March 19, 2014, 5:19 PM

How FedEx weathered its ‘toughest winter’

The shipping carrier posts a 3% year-over-year revenue increase for its December-February quarter, even though severe weather disruptions cut into operating income by $70 million and its earnings by $125 million, it reports today. Company executives blamed retailers for some delays around Christmas, and said they were being cautious about increasing capacity just for the short holiday season peak.

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Despite the severe weather throughout the country over the holidays, shipping behemoth FedEx Corp. still managed to keep most of its deliveries on track, chairman Fred Smith told investors in a call discussing the company’s Q3 earnings today. In fact, in the month of December, the carrier delivered packages on time 99% of the time, added president and CEO Henry J. Maier.

Weather cut the retailer’s earnings for the third quarter ended Feb. 28 by $125 million, with operating income reduced by about $70 million. But revenue was still up 3% year over year, to $11.3 billion from $11 billion in the holiday-encasing Q3 2013, the company reports.

Strong headwinds also contributed to higher-than-average fuel costs, partly offset by reduced growth in staff salaries and benefits, according to FedEx executive vice president and chief financial officer Alan Graf. “We would had a unbelievable quarter had it not been for the weather and the few headwinds,” he said in the call.

“Severe winter weather has been a factor in all of our lives these last several months and it has significantly affected our third quarter earnings. In fact, it’s been the toughest winter in which FedEx has ever operated,” Smith said. “We’re very proud, however, of the FedEx team for delivering outstanding service despite the hardships posed by severe weather during December’s peak shipping season when many team members volunteered to work on Christmas Day, and then in January and February when it really got bad.”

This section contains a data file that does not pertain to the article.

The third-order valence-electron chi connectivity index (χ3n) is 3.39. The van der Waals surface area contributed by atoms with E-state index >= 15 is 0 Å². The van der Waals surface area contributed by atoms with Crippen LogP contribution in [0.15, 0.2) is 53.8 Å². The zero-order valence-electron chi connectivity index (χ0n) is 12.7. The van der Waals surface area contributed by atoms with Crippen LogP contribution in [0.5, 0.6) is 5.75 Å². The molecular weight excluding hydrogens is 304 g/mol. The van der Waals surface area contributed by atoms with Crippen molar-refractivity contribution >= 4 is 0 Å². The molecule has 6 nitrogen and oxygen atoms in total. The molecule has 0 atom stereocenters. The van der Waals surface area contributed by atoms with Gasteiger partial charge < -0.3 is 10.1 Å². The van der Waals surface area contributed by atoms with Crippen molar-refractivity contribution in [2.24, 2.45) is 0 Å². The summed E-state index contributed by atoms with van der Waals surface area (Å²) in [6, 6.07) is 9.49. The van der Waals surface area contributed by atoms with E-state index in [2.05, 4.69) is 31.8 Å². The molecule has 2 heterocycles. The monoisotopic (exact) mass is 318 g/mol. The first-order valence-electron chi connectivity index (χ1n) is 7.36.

FedEx’s strategy of maintaining separate Ground and Express divisions, with multiple hubs for each, was a large factor in the company’s ability to minimize delivery delays while frigid weather hammered the nation, he continued. Those diversified hubs and shipping capabilities make the company flexible enough so that, when severe whether hits Indianapolis, for example, it can easily move packages from there to Memphis, or vice versa, president and CEO Dave Bronczek explained. FedEx did just that in the quarter when bad weather moved into Indianapolis, and also when storms hit New York, he said.

“We ended up having the flexibility once again, although it cost us the money to move planes around and move customers’ packages around,” Bronczek said. “So we weren’t paralyzed with one hub that would be shut down over a long period of time.”

Smith contends that part of why delivery delays around Christmas this year were such a hot topic is because online social networks amplified individuals’ anecdotes “much bigger than perhaps they are,” he said in the call. In reality, however, FedEx at Christmas had a “very good peak relative to few years past,” he said. “We just plan to continue doing that, and we’re planning very carefully to make sure that we don’t disappoint people.”